Thursday, June 27, 2019


Transcribed from the  presentation to the RMA/FDNY (Retired Member's Association of Firefighters)- by Keynote Speaker, Dr. Jesse A. Stoff / June 25, 2019

As a brief overview of my perspective on how I look at cancer and how we address this in a more comprehensive sort of way, I'd like to start with the basics. Where we are right now (New York) is known as a cancer cluster. Here is where we have the highest incidence of prostate cancer and breast cancer in the United States; and yes, men have breast cancer too.  So as a result of that, there is a lot of research going on because this is a highly populated area, there's money in the area and there's people that want answers as to why this is.

The common denominator is our exposure to various kinds of toxins. Now, when you're on the job, you have that added risk of the toxins that you're exposed to at the time... things that you inhale... and as the chief said earlier, clean is the new salty.  These toxins can even be absorbed right through your intact skin. You don't have to eat or swallow this stuff.  It's not just about inhaling the toxins; just touching a lot of these things is enough to increase your risk of getting cancer.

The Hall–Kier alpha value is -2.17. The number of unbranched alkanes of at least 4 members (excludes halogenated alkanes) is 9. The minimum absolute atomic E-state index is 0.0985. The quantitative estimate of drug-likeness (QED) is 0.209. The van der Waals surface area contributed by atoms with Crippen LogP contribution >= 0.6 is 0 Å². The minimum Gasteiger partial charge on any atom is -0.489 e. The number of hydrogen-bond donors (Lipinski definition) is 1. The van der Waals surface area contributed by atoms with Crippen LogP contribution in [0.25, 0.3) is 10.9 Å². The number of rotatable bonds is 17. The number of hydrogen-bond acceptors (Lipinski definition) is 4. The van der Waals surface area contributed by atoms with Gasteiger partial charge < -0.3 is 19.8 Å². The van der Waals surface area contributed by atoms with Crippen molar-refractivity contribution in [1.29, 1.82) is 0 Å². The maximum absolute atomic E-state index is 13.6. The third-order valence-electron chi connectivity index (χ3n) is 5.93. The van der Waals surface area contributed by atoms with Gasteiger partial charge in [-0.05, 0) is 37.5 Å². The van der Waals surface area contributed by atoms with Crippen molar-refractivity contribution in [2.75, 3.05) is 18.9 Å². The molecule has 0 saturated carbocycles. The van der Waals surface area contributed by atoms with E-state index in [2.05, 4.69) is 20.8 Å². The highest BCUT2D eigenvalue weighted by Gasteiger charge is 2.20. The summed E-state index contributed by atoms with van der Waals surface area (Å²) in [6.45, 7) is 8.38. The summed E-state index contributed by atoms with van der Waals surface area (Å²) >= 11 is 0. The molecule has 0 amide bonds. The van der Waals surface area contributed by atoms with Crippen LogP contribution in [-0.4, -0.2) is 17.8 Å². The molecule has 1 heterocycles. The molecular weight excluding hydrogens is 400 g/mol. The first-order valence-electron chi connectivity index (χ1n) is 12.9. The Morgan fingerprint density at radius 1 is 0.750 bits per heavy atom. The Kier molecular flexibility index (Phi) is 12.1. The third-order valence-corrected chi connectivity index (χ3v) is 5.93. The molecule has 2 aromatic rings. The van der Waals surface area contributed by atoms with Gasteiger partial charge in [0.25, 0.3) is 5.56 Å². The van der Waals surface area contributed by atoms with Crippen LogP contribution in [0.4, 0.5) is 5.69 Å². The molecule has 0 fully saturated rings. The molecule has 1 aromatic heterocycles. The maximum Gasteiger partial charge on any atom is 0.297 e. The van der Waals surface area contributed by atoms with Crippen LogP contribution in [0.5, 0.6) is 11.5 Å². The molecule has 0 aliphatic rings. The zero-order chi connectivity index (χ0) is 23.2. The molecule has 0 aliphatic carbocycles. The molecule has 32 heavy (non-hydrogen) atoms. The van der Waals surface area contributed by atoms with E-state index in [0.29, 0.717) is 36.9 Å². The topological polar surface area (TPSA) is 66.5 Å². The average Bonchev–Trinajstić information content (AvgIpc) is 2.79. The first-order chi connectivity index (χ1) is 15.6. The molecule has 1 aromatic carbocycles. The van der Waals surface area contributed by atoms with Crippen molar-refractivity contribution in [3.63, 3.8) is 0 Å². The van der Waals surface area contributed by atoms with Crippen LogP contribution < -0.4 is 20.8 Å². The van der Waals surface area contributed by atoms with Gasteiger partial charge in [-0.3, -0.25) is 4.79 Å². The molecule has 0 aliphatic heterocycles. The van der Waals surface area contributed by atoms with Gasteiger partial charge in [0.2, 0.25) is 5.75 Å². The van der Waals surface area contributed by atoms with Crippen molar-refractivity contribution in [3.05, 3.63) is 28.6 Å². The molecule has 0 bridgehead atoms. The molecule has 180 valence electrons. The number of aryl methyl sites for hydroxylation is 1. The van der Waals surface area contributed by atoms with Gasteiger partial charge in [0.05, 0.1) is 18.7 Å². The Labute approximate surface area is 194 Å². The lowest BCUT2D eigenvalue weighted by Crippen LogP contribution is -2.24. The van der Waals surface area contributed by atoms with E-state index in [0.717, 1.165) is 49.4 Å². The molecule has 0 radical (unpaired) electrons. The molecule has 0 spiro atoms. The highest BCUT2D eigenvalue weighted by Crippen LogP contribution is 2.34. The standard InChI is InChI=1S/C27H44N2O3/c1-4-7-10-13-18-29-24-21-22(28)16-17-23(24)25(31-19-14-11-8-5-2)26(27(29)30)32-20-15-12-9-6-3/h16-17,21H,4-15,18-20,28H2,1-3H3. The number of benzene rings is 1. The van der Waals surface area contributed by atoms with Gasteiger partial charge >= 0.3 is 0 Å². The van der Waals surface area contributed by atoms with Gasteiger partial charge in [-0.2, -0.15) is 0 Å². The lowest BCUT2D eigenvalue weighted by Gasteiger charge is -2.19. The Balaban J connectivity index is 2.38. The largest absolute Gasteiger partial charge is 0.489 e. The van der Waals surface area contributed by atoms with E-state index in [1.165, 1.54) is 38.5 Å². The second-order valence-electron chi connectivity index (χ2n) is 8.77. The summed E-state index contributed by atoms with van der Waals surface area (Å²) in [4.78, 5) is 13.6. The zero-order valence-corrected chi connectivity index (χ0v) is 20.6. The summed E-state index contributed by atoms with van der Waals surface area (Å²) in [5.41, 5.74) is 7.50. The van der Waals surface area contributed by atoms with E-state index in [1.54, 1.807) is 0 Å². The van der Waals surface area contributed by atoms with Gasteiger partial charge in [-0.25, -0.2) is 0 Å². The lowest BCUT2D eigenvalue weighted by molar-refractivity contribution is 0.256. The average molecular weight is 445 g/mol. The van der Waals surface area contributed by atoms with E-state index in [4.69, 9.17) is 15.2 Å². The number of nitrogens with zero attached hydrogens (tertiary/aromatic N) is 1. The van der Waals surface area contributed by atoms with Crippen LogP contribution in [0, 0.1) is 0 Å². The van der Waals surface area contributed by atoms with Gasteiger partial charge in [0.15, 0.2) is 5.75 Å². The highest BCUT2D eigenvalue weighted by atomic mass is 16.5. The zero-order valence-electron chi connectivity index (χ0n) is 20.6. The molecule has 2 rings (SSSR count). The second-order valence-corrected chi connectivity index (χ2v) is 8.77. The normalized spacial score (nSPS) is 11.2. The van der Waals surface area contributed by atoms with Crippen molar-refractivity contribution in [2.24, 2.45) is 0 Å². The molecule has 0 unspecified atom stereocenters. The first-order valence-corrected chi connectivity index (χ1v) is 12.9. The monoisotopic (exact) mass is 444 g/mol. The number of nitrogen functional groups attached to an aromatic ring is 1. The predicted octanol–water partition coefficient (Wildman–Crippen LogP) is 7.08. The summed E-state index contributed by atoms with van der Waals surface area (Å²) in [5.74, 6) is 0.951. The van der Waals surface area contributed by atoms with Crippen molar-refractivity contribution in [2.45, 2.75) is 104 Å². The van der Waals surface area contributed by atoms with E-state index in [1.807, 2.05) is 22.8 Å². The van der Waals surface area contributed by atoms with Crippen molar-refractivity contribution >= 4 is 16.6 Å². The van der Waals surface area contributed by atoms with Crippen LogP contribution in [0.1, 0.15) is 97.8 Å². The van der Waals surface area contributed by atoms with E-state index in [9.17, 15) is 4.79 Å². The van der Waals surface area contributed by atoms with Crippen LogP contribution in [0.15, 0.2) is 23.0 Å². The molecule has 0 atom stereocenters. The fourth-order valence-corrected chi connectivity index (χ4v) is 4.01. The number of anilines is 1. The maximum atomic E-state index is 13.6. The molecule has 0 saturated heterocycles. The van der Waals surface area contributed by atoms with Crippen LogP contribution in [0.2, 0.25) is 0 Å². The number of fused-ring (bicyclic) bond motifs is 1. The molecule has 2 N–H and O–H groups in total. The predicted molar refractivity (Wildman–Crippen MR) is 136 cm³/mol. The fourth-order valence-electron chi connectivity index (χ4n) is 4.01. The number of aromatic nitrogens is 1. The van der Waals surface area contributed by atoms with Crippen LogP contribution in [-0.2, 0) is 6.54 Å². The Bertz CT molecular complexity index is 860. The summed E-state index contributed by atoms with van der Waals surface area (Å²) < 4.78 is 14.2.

Nobody wants to hear any of this and nobody wants cancer. Is can be a hell of a thing to try to fight. So there's ways that one can approach this in a comprehensive way, before you have cancer, to see what's going on. And if you are diagnosed there are ways of looking at this in a comprehensive way to generate treatment options.

There is no one answer to cancer. That's a very important take-home message. If you hear nothing else from me tonight, hear that. There is no one answer to cancer.

So if you have cancer, God forbid, and the doctor says, "This is THE treatment program," well that's just not true. There are many different strategies for approaching and dealing with cancer. For example, a very common cancer is non-small-cell lung cancer, and I'm sure that you all know people who have had it, or have passed from it. It's a very common sort of cancer. But with the new medicines that we have available now, the statistics for this disease have improved dramatically.